Most of the air (and naval) actions in World War II fought with radar at UHF and below. Early U.S. radar equipment operated at 200 MHz. The XAF and CXAM search radars were designed by the Naval Research Laboratory, and were the first operational radars in the US fleet, produced by RCA. These were followed by large scale production of other 200-MHz systems, the SA, SK and SR. Other systems at 400, 600, and 1200 MHz became available by the end of the war.
Microwave radar made its appearance in 1943, after the magnetron was developed into a high-power, producible device. Low-power klystrons had long been used as local oscillators for superheterodyne receivers, as had parabolic reflector antennas. It required only a year to make the transition from the laboratory magnetron (mid-1940, in England) to the first 10-cm experimental tracker at the MIT Radiation Laboratory. Another year brought the field test model of the XT-1, and by mid-1943 the SCR-584 was being delivered from production. This radar had a beamwidth of 4 deg (70 mr), and could track aircraft with an accuracy of about 1.5 rnr, adequate for direct input to AA gun directors. Optical tracking continued to supplement the radar data, but the quality of automatic, servocontrolled tracking was such that radar-controlled guns were highly lethal within their design range. With the deployment of shells containing radar proximity fuzes, air defense reached a new high in effectiveness.
Early microwave search radars used parabolic-cylinder antennas, fed by slotted waveguides. An interesting variant of this design, used for rapid sector-scanning antennas in ground-controlled approach radar, was the Eagle scanner. It was known that the direction of radiation from a slotted waveguide would change when the transmitting wavelength was varied relative to the waveguide dimensions. Since rapid-tuning magnetrons were not available, the solution was to vary the waveguide dimension, using a mechanical linkage which periodically squeezed the sidewall. This changed the phase velocity within the guide, rephasing the radiation from successive slots to scan the beam through 10 or 20 degrees in angle.
Originally developed for airborne radar use, the Eagle scanner was applied to GCA radar in 1944, and it remains in that role today, competing successfully with electronically steered array antennas of much greater capability but higher cost.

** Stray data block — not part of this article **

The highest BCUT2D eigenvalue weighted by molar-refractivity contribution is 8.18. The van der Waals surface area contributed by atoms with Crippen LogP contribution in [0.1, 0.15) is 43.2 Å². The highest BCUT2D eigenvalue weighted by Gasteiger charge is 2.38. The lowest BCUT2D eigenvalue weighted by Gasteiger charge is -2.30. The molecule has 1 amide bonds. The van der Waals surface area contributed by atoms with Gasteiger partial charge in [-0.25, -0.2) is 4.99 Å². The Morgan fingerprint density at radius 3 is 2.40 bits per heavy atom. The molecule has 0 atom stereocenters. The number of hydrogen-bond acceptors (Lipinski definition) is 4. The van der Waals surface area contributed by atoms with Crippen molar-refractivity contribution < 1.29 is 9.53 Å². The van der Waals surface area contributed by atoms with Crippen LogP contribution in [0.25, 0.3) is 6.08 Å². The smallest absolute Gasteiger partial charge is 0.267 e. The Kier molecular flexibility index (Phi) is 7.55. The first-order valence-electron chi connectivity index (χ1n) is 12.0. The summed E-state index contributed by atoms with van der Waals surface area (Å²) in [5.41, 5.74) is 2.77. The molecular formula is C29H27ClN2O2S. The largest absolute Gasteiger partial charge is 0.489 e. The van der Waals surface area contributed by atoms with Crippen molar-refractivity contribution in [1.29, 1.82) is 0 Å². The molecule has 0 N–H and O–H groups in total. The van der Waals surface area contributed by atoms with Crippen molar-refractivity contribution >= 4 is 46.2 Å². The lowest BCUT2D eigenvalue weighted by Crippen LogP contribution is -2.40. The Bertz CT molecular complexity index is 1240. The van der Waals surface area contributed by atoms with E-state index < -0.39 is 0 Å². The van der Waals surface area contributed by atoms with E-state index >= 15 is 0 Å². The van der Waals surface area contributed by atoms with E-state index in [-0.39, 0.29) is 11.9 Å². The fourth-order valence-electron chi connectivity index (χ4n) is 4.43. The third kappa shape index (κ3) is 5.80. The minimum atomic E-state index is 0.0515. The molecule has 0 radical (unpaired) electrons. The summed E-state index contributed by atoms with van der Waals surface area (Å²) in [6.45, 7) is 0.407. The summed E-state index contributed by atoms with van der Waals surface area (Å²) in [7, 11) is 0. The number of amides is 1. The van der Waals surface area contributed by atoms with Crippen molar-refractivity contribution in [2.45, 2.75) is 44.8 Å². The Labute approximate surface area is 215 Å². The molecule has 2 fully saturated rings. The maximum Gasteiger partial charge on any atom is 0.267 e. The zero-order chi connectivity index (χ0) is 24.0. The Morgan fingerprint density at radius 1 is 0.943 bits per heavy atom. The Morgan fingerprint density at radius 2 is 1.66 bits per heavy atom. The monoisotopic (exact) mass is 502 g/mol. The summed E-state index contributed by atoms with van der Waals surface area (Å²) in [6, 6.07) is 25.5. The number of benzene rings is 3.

By the end of the war, most U.S. search radar designs were using the doubly curved parabolic dish, in which shaped elevation coverage could be obtained either with an extended feed, or with a single horn feed and a distorted parabolic shape to the reflector. In Europe, the microwave dish antenna was widely used, but it did not completely replace the parabolic cylinder for search radar use. One of the most advanced of today's radars seems to have been inspired by the AN/CPS-I, using back-to-back cylindrical reflectors with line feeds. A major innovation, however, is the use of broad-band (equal line length) corporate feeds to achieve very low sidelobes and beam positions which remain invariant with frequency over the entire operating band of the system.
A remarkable use of radar during World War II was the proximity fuze. The idea was simple, but seemingly impossible: put a tiny radar set on each artillery shell, and have the radar set trigger the detonation of the shell when it was close to its target. Smaller and more rugged tubes and appropriate control systems were developed, and the proximity fuze moved rapidly from experimental device to use in practical weapons. By the end of the war some 22 million had been produced, and they became very important in artillery, particularly anti-aircraft artillery. Proximity fuses, remain in use today.
One of the most important radar advances of the war was the movement to higher frequency (thus shorter) radio waves especially into the region of the electromagnetic spectrum called microwave. The shorter wavelengths were easier to focus into narrow beams. This meant that a distant object would reflect more energy back. Even more importantly, higher frequencies gave greater resolution. Directing anti-aircraft and long-range naval guns entirely by radar required microwave frequencies, as did displaying the topography below an aircraft when radar was used for navigation. The most important technical breakthrough in the move to higher frequency radar was the invention of the cavity magnetron. It was invented in 1940 by two British researchers, J.T. Randall and Henry Boot, at the University of Birmingham.
One of the most fascinating and technically complete museums is the